Those who haven’t been there might have trouble understanding the impact a simple date on the calendar can have on a person. After all, it’s just a date. It’s not something with substance. But those who have been there understand certain dates have a power to transport a person backward through time, making them relive the hardest, most painful days of their lives.
When the pain of a loss or a diagnosis is still new, it’s easy to travel back in different ways. A week ago today, she was opening presents. A month ago today, he was still here.
But in time, it’s the significant dates that become the ones with the power. For my friend Becky Conrad, whose situation I wrote about a few times in 2007, her dates are Dec. 30 and Jan. 1.
“December 30 was the day I fainted in my kitchen,” wrote Becky in a recent e-mail to me. “It’s what caused me to be sent to the hospital. And January 1 was when I had my brain biopsy and diagnosis.”
That diagnosis was central nervous system lymphoma, one of the rarest and hardest cancers to cure.
“I was told I had a 40 to 50 percent chance of beating it,” wrote Becky. “Even now — a year and four clear scans later — I’m told there’s still a 50 percent chance it will return.”
Immediately after her diagnosis, Becky began a long and intense series of chemotherapy that left her extremely weak, sick and dazed. It had all happened so fast.
“I was in a state of such shock and disbelief that by the time reality set in, I was undergoing chemo. It made me so sick that for a while, I didn’t much care what happened to me.”
While hospitalized for her second treatment, a winter storm interrupted the gas at Becky’s home in Burnsville. The greenhouse Becky operates was filled with young plants and tropical ferns that would have been ready for Mother’s Day sales. Without heat, everything froze. Her loss was tremendous, and not insured. It was nearly too much for Becky to bear.
“Just when I felt like giving up, I began being showered with a tremendous amount of support from friends and family. Even total strangers. It took my breath away to learn there are so many compassionate people in the world.”
Because Becky is blind, she depends greatly on her computer to communicate with the rest of the world, but her computer was too big to travel to the hospital with her. Although they had never met Becky, Jenny Lilly and Lou Ann Johnson of Charleston bought her a new laptop computer with every imaginable bell and whistle.
Wilma Acree of Parkersburg hired a bulldozer to smooth out Becky’s steep, almost impassable driveway. Chris Kuell sent a small cassette/radio player that could easily skip through the tracks on the special recorded books Becky gets from the library for the blind. Cari McComas and Dianna Petry created a Web site for Becky (www.beckyconrad.8m.com). Cards and checks began to arrive in the mail.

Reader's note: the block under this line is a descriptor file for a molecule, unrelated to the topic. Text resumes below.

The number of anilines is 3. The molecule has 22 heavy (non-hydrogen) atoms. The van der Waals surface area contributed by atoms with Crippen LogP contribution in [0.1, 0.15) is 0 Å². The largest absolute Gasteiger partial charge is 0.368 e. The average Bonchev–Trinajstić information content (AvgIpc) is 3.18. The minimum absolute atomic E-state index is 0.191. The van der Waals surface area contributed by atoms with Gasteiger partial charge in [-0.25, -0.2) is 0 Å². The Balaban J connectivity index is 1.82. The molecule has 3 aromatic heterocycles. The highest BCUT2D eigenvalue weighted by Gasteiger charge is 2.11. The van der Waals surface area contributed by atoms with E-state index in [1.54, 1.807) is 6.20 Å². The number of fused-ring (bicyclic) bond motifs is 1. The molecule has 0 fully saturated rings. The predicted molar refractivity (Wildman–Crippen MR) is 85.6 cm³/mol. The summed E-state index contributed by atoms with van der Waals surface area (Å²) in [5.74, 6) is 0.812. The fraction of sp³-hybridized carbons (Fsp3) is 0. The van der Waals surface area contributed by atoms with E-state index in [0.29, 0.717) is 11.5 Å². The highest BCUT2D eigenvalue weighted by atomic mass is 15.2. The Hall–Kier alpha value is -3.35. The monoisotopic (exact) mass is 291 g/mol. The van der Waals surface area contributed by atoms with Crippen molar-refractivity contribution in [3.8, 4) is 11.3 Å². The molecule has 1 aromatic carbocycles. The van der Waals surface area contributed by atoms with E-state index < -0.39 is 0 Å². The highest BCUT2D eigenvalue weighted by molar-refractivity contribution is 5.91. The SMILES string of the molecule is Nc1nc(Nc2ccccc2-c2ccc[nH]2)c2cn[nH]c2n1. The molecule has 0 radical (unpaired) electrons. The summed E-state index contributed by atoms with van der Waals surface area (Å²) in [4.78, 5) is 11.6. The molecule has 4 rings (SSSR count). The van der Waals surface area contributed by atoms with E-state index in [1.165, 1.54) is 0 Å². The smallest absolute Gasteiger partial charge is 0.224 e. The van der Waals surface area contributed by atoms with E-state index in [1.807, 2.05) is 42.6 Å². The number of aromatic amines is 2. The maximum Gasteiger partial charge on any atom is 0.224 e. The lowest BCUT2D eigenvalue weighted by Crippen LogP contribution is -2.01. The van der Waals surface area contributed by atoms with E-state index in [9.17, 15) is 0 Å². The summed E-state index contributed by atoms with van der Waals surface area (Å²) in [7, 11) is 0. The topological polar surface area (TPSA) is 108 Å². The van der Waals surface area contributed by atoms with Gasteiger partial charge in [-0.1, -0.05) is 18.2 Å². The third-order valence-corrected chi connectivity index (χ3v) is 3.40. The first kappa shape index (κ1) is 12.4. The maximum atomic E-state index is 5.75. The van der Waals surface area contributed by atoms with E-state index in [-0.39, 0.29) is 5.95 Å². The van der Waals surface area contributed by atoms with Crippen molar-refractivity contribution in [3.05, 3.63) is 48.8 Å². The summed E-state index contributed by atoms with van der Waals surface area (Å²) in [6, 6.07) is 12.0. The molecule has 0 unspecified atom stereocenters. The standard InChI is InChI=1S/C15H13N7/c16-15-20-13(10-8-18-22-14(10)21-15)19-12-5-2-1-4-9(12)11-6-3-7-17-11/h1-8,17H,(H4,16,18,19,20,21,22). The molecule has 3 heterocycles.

“They pulled me through it,” said Becky. “I couldn’t give up. No one would let me. I never really wanted to give up, but it was so hard. And then there was this day in the spring when I heard the birds singing and I thought, ‘It never sounded like that before.’
“I began to notice all these things that I’d just sort of taken for granted before. Scents were more intense. The smell of the plants and the dirt in my greenhouse. The feel of the sun warming my skin. Everything was richer. Sweeter.”
And then around comes the anniversary of her sickness. Of her diagnosis.
“I got so emotional thinking about it, remembering how it felt to spend New Year’s Eve in the hospital, how raw my arms were from all the blood draws and IVs, how confused and overwhelmed and stunned I was. It didn’t seem real.
“It’s been feeling too fresh again.
“It was a hard way to learn that I shouldn’t rush life, that I should slow down and appreciate my world and the people around me. All this has strengthened my bond with my family. It’s brought what is truly important into focus.”
These days, Becky is busy ordering seeds and making other preparations for getting her greenhouse going again. She has big plans for 2008. Along with her greenhouse, she’s going to not only finish her novel, but also write a few articles about her experience with cancer.
And all that it’s taught her.
Karin Fuller can be reached via e-mail at karinful...@cnpapers.com, and Becky Conrad can be reached at li...@citynet.net. Karin Fuller’s columns can be accessed easily online through her blog at thegazz.com.